On Jan. 24, 1790, a gentleman in our community by the name of Christian Yingling died. His name and his passing are significant, because Yingling's is believed to be the first burial in the historic Westminster Cemetery on Church Street.
It is accepted that the Westminster community started the Westminster Cemetery by utilizing the 1.5-acre grounds surrounding the Union Meeting House in 1790.
In 1864, "the company purchased twelve-and-a-half surrounding acres from the estate of John Fisher (the first Burgess of the City of Westminster) and the cemetery reached its current dimensions," according "Westminster Cemetery, Carroll County Cemeteries, Vol. V, Part III," by the Carroll County Genealogical Society in 2004. The authoritative reference book lists all the burials in the cemetery and includes a brief history.
Today, the cemetery is the county's largest, "about 5,000 stones," reports local historian Harold Robertson. "The cemetery … includes the graves of city founder William Winchester…"
Although the history of the log meeting house may go back as far as 1707; there are numerous references to it around 1760, four years before William Winchester drew a plat plan for what we now know as Westminster.
Construction of the brick Union Meeting House began in 1800. It was completed in 1811. Sadly, the brick meeting house was demolished shortly after a July 18, 1891, newspaper article announcing its public sale.
Last September, Robertson and I spent much of the day finding where we believe the four corners of the building were located on the property for a future historic property improvement.
Currently, the volunteer Westminster Cemetery Board of Managers (of which I am a member) is developing plans to further enhance this sacred ground.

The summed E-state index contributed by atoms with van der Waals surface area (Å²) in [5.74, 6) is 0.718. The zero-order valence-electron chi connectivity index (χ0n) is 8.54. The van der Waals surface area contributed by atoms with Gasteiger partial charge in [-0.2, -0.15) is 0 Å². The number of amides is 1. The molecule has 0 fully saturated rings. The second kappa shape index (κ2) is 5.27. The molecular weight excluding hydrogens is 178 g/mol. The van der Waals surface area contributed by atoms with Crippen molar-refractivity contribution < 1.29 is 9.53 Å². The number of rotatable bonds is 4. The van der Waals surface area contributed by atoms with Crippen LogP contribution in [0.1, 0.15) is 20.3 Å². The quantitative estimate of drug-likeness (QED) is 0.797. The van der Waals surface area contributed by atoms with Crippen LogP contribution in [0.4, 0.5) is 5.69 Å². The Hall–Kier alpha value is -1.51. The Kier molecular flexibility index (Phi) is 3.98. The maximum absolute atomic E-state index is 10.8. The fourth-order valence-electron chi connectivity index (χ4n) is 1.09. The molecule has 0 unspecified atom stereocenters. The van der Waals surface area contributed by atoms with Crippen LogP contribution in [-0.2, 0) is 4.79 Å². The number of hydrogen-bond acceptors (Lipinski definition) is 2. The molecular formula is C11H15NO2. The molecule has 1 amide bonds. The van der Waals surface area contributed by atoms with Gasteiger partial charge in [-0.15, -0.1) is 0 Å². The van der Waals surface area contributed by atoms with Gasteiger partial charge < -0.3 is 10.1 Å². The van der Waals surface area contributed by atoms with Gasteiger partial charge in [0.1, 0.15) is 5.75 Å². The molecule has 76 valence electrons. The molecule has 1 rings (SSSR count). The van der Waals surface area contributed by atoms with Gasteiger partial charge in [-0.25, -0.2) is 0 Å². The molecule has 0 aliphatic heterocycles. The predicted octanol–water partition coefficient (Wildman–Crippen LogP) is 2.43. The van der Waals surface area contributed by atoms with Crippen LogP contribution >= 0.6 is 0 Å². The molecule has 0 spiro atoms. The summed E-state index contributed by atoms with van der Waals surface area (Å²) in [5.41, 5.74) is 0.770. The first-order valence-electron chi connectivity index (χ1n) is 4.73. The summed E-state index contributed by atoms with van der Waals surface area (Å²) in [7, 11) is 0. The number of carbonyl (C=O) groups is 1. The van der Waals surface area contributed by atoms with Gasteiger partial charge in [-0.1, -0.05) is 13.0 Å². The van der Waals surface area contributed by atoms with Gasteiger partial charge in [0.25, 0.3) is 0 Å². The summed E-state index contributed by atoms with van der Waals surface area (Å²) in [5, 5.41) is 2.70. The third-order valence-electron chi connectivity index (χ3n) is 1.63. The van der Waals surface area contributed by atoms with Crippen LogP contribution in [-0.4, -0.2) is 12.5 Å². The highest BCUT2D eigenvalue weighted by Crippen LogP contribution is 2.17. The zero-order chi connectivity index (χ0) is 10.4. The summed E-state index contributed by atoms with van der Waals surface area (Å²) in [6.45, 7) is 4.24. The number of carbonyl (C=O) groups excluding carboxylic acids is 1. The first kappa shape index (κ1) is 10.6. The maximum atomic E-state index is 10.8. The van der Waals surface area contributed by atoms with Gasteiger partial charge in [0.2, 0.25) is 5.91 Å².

One of several projects includes restoring the family vaults of William Winchester.
Many people only become aware of the cemetery when they attend the annual Memorial Day parade. The annual observance, believed to be the oldest in the nation, takes place in the historic Center Circle in the cemetery at the end of the parade.
If you have not done so before, make plans to attend the Memorial Day ceremonies in Westminster. This year, they are scheduled for Monday, May 27.
As you stand on the hallowed ground in front of the urn in the Westminster Cemetery, understand that this area of Westminster has been considered sacred for perhaps as long as 300 years.
By working together, our community will be able to maintain this institution beyond another 300 years. If you would like to make a contribution toward the restoration of the William Winchester grave site or for the general maintenance and upkeep of the cemetery, contact the cemetery company president, former Westminster Councilwoman Suzanne Albert, at firstname.lastname@example.org, or call her at 410-871-1180. You may also mail a check to: Westminster Cemetery Company, P.O. Box 1251, Westminster, MD 21158-1251.
When he is not visiting centuries of Carroll County history at the Westminster Cemetery, Kevin Dayhoff may be reached at email@example.comCopyright © 2015, The Baltimore Sun